6 Things to Do During an Airport Layover
I don’t care how disciplined you are.
You need to have a game plan before a long or short layover.
If not, you will fall prey to mindless scoreboard watching.
You know exactly what I mean.
Your impatient, fearful feelings will goad you into staring blankly at flight schedules, clocks and airline representatives. Maybe you will gorge yourself or drink yourself into a stupor, to pass the time.
Grabbing a bite to eat or drink is okay but if you want to something that raises your energy and improves your travel experience consider these 6 activities.
During a recent 11 hour layover in Manila I slept at least 7 of those hours.
These glorious 7 hours spanned a late night to early morning stretch where I would have been sleeping anyway, as I had spent the prior 3 months in Southeast Asia.
Sleeping is one of the best things you can do during extended layovers because you rest, recharge your battery and prep for future flights best by entering into sleep-mode.
Cat nap during short layovers too. Just set your alarm to avoid missing flights.
I prefer to find the quietest spot possible, usually in boarding areas where no flights are scheduled for a few hours.
One added bonus of super long layovers; these break periods almost always occur in large international airports, meaning you will find a peaceful, quiet spot for extended snoozing.
2: Write Your Next Blog Post
I have written well over 100 blog posts during airport layovers.
Add up the hundreds of hours you spend at an airport. You’d be insane to say that you cannot find the time to write blog posts.
You always have time for what you value.
Set aside 1-2 hours during your next layover. Find a quiet spot. Or simply pull out your ear buds and listen to your favorite tunes then get to writing.
Spend your layover productively. Write your next blog post.
No need to become the next Buddha during your layover.
Set aside 20 to 30 minutes of airport down time to meditate.
Find a quiet spot (unused boarding areas are gems). Relax your body. Relax your mind. Follow your breathing.
Travel tends to unearth ample fears; the fear of missing your flight, the fear of being 36,000 feet above the earth’s surface in a steel tube, the fear of leaving behind loved ones, the fear of spending time in a new land. Meditating helps expand your awareness so you can face, embrace and release these fears, and so you can avoid becoming a bitchy tourist.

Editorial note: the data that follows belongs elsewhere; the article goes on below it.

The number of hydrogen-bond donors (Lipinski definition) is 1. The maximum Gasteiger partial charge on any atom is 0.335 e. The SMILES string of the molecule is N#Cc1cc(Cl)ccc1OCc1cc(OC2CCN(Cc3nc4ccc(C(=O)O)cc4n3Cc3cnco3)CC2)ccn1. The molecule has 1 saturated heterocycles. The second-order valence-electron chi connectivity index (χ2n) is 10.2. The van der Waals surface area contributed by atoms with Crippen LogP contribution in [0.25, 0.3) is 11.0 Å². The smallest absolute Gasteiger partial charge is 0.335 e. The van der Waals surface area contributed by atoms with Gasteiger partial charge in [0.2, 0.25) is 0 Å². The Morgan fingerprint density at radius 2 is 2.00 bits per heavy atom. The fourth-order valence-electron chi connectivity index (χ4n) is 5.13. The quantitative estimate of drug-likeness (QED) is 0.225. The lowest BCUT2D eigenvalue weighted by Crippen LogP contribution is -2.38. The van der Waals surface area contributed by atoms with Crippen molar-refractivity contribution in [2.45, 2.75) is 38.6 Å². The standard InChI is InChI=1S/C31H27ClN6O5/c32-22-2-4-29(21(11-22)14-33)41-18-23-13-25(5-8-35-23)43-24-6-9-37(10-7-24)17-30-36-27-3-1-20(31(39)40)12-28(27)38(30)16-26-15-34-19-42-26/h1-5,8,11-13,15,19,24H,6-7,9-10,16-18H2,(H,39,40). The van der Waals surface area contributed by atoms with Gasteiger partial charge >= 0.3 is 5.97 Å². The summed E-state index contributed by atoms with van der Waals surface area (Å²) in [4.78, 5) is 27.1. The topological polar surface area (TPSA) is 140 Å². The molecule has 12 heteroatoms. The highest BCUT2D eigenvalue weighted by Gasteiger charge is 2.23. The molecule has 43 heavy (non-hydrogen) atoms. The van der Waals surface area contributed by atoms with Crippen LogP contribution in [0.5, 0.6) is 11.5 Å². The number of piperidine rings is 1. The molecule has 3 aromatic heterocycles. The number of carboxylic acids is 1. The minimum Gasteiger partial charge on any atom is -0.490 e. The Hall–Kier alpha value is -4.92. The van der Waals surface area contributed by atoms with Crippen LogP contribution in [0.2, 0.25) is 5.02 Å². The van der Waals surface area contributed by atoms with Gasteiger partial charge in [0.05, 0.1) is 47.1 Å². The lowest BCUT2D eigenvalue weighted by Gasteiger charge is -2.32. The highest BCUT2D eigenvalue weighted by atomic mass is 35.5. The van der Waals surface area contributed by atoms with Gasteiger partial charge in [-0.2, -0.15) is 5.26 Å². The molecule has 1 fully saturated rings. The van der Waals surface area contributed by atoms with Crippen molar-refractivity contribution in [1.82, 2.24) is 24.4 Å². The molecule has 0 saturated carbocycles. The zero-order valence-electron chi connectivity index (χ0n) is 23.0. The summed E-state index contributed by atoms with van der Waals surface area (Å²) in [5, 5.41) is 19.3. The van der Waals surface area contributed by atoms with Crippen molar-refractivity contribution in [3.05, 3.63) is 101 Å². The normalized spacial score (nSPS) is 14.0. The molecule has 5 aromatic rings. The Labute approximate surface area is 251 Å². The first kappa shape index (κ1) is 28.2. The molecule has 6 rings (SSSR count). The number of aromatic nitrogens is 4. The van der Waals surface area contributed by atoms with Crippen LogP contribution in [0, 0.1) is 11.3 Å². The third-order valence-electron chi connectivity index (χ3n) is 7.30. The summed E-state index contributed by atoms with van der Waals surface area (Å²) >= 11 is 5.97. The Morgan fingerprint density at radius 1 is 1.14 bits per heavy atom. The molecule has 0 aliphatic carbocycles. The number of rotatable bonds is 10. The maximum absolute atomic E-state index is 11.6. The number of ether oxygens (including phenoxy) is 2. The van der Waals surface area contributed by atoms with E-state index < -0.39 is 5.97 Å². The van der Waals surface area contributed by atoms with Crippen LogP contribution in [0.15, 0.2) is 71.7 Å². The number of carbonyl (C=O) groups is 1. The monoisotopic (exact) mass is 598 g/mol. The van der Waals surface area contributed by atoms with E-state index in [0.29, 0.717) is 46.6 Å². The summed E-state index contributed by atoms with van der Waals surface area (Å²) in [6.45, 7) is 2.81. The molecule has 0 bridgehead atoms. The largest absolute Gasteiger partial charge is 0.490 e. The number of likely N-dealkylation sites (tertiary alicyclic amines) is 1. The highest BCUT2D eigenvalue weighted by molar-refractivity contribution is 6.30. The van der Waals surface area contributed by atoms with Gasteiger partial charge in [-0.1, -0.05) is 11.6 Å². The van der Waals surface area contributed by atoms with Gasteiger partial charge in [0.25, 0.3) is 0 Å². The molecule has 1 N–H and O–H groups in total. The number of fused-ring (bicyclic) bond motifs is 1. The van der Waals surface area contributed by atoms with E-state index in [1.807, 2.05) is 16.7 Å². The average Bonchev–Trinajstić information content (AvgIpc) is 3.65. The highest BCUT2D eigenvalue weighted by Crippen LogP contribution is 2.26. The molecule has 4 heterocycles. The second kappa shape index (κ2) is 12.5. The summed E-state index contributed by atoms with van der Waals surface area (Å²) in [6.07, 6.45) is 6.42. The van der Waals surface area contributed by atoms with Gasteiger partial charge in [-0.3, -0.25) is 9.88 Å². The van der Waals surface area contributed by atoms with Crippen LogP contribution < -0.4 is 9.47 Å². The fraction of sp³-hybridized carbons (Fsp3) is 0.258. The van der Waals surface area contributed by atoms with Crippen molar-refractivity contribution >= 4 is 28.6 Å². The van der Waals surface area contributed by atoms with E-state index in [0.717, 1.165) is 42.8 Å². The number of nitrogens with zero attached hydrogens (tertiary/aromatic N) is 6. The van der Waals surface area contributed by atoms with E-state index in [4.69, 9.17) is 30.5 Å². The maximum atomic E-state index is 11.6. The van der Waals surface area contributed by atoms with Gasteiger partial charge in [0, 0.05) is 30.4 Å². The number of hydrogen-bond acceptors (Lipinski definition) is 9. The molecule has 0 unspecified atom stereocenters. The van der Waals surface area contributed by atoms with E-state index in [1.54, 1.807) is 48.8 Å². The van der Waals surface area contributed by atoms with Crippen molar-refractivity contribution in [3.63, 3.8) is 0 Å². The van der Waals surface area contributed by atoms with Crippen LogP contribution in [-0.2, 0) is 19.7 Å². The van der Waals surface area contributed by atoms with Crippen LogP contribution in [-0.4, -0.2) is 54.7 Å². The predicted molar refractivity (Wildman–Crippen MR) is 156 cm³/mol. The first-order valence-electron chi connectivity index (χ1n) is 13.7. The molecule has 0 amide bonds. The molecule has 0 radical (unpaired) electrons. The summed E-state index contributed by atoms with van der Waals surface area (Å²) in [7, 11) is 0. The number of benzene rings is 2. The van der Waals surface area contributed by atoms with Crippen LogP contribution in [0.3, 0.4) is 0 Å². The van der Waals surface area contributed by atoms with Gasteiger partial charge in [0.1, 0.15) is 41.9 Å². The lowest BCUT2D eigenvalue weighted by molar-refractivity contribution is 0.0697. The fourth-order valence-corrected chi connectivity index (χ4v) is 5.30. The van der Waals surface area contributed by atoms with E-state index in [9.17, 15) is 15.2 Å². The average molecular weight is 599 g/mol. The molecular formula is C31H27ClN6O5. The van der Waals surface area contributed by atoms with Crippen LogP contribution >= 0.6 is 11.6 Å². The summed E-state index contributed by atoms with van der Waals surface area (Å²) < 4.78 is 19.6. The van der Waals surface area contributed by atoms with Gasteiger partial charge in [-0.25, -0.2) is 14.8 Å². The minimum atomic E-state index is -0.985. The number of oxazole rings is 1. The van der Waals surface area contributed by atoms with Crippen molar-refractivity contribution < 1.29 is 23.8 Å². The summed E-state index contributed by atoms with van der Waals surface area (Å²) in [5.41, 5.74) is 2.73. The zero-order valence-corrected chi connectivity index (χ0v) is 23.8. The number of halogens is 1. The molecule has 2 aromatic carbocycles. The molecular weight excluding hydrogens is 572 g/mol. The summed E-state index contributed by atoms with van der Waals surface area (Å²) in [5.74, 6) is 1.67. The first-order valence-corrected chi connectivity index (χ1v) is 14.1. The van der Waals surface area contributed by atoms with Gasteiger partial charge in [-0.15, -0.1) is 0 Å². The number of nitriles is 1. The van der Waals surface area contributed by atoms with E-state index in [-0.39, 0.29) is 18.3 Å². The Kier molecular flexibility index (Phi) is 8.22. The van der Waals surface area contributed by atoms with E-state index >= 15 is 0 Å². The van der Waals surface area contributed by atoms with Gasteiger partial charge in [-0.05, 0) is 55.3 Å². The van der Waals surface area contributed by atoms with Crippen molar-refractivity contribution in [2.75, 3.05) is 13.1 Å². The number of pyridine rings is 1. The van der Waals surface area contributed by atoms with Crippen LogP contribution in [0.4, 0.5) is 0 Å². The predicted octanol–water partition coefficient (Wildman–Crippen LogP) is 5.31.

I meditate for 5-10 minutes at least during most layovers. Doing so brings me back to the moment, dissipating my lower energies and instilling a sense of gratitude in me for my rocking globe trotting lifestyle.
4: Do *Not* Sit and Wait Impatiently for Your Flight to Begin Boarding
I see many travelers make this error; sitting in the waiting area and impatiently waiting for your flight to begin boarding.
I almost never do this because I see the frustration build as travelers huff and puff over minor delays, long lines and the general process of getting a big group of people from the boarding area into a huge steel cylinder.
This tip applies for any wait time as soon as you enter the airport. Follow the other tips. Do something productive.
Don’t stare at signs, clocks or airline customer service representatives.
5: Get a Hotel Room
Get a room!
No; not just if you are feeling a wee bit romantic. Book a hotel room to rest up, shower or to sleep for an extended period of time.
When we flew from JFK to Bali at the beginning of our trip our airlines put us up at the fabulous Novotel in Taipei Taiwan. 5 star hotel with all the perks.
Kelli and I have also booked rooms during layovers for 5 to 8 hours of solid sleep, a shower and more than anything, solitude. Sometimes it’s worth it to drop the extra cash to have your own place for a handful of hours. Especially when you are prepping for a long haul flight around the world.
6: Write Your Next (or First) eBook
I wrote this ebook while traveling from JFK in NYC to Bali.
I wrote most of the eBook during layovers in places like JFK, Taipei and Singapore.
The layovers were not particularly long; I just blocked all else out and went into each layover with a set game plan.
Find a quiet spot. Open a Word document. Write your first eBook. Or next eBook.
Open a passive income stream while helping your readers.
If you want to become a full time blogger you can buy my eBook here: